Things of No Interest: Cult of the Not So New - June 2008
BGG user JonMichael Rasmus (jmsr525) has been doing analysis of the games and their trends each month for what seems like forever. I like looking back, because frankly, there are lots of good games that didn't come out in the last two years, and lots of games you probably heard of that don't get played (for good reason). So sit back and enjoy this blast from the past. Based on information in the geeklist - BGG Top 100 Analysis June 2008
NONE! Galaxy Trucker, Pandemic and Here I Stand all moved up seven measly spots. Galaxy Trucker had hit the scene in the last quarter of 2007 and was probably hitting its stride, bubbling up so to speak. Despite its fun chaos, the "real time" chaos isn't appealing to everyone and speaks to its slower climb. I like the game, but much prefer the async-point-based turns of the app implementation that came out in the last few years. Playing this electronically (is for me) a much more enjoyable thing.
Pandemic was new in 2008 and I recall it being the new hotness. It was (and still is) a sleek and tense co-op that is not overly burdened by lots of stuff. In 2008, there really wasn't much in the market for co-ops that were not named Arkham Horror. And while quite popular, co-ops have never been that exciting for me as I enjoy the competition AND I hate the Alpha player problem that so many co-ops have (ie, my turns don't matter, because one player has formed the group's strategy). If you like co-ops, it is worth trying if you have never played, but co-ops have advanced enough as a genre now that you may find it a bit lacking. The Legacy version(s) are supposed to be awesome and full of narrative and so may be better choices if you like this sort of thing.
Here I Stand is a very niche card-driven game that came out in 2006. First the theme - the game covers the political and religious conflicts of early 16th century Europe. Putting aside your excitement there, the game plays best with six players and comes in at a whopping 3-6 hours. This is definitely weekend or con material. Because of these factors, it is not one of those games you will see jump the charts. However, a two-player deck was released for the game in late 2007 and likely gave the game a bit of exposure in 2008, thus the movement upwards. People whose opinions I trust love this game, and it is one that I hope to get in on someday.
NONE! Lost Cities and Roads and Boats both lost a measly four spots.
Lost Cities has the dubious honor of being the original game - a two-player card game that inspired Knizia to create a board game version - Keltis/Lost Cities the Boardgame. Keltis came out (and won the Spiel de Jahres) in 2008. I (and I'm sure others) found the boardgame to be superior to the original. If you want to play Keltis as a two-player game, it is wonderful and more interesting. So that's my best guess as to why the original LC might have dropped off a little.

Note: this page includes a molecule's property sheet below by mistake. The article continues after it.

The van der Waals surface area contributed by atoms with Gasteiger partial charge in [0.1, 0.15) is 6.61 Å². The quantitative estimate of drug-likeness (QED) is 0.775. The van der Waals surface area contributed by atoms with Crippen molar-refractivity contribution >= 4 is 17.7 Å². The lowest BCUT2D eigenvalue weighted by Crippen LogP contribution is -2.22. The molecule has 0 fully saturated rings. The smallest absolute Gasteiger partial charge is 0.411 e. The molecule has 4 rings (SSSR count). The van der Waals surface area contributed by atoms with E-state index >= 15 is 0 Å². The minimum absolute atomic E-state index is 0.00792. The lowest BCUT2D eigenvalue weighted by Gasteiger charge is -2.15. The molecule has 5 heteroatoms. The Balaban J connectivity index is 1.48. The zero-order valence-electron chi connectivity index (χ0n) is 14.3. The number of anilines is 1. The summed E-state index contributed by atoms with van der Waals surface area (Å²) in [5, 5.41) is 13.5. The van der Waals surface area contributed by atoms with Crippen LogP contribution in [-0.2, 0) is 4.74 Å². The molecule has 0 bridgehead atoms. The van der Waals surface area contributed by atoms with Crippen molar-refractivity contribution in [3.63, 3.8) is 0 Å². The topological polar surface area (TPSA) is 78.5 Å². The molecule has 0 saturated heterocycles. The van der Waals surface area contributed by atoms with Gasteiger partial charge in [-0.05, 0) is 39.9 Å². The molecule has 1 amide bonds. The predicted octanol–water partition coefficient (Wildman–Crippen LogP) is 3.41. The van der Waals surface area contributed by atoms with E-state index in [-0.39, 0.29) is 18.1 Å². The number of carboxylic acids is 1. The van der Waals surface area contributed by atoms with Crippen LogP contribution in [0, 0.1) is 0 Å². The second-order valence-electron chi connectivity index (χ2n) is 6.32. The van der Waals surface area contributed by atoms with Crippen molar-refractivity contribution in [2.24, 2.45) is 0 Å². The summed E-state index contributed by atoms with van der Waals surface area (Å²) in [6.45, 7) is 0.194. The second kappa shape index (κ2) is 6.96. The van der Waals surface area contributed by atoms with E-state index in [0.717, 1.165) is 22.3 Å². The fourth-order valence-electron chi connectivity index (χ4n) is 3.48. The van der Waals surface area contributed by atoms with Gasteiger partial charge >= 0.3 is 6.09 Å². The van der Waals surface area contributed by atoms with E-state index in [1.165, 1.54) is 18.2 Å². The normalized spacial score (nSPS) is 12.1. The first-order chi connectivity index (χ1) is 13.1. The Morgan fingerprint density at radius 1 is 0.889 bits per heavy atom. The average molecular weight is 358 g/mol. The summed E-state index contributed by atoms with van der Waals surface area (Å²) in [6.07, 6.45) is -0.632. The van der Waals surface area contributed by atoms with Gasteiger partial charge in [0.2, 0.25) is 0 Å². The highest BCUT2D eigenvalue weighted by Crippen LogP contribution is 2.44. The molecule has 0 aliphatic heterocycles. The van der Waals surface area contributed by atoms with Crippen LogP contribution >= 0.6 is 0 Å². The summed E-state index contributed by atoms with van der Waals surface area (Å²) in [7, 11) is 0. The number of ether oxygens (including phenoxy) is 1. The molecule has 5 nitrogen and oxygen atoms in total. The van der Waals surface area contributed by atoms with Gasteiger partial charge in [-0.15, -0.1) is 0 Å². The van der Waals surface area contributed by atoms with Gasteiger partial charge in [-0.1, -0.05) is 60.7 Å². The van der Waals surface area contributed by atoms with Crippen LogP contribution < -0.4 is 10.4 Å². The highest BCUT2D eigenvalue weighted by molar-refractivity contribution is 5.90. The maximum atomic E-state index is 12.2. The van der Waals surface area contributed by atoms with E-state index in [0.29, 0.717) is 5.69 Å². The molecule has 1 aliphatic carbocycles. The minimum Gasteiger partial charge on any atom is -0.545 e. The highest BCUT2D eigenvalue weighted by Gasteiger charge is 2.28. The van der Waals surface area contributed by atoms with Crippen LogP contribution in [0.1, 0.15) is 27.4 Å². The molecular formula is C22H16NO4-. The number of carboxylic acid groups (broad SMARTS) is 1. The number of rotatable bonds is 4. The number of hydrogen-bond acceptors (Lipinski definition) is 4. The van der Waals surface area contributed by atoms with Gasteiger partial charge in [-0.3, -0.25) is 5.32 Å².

As for why the drop for Roads and Boats, who is to say? The game came out in 1999 and like most Splotter games, was hard to get your hands on and longer and more complex than most euro games. It was (and is) still a solid logistics game (ie - gather and turn resources into other things while building an engine to gather points). Roads and Boats isn't for everyone, but is one of those games that you should still seek out and give a go if you have the chance.
These are the the five games that made the biggest jump up the BGG charts since the previous month (not in the top 10). Note that in June 2008, the top ten remained unchanged.
Command & Colors: Ancients - quite possibly the best of the true C&C series (I like the Westeros series the best, but you can argue that it isn't truly a part of the C&C series). And while I don't personally find the Roman army all that exciting a setting, from a system standpoint, this game really works. Forget all the flashier cousins with their mini-figure armies, the blocks make things easier to setup and maneuver on the board. The rules were refined and this was the version that introduced the best set of support and counter attack rules to date (2008).
Hannibal: Rome vs. Carthage - this is an older card-driven game that in many ways feels like the inspiration for Twilight Struggle. Fans of TS may want to give this a whirl, because it too is an outstanding game. I prefer the theme and gameplay of TS just a bit more than I liked Hannibal, this is a good game as well. At first glance, you may think this is a card driven war-game, but it really is a political control game like TS.
Paths of Glory - here's what I know about PoG. Currently (2018) this sits at #3 all time for war-games (behind Twilight Struggle and the ridiculous War of the Ring Anniversary ed - so it might as well be #2). This game about The Great War is OOP and hard to find. I would be very happy to try this someday, but I'm not sure I'll ever get the chance.
Brass - I have never played Brass, though I have played it's spiritual successor - Age of Industry. I do like Wallace games and this is highly regarded as one of his best ever.
Pandemic - yeah yeah. I already talked about this above.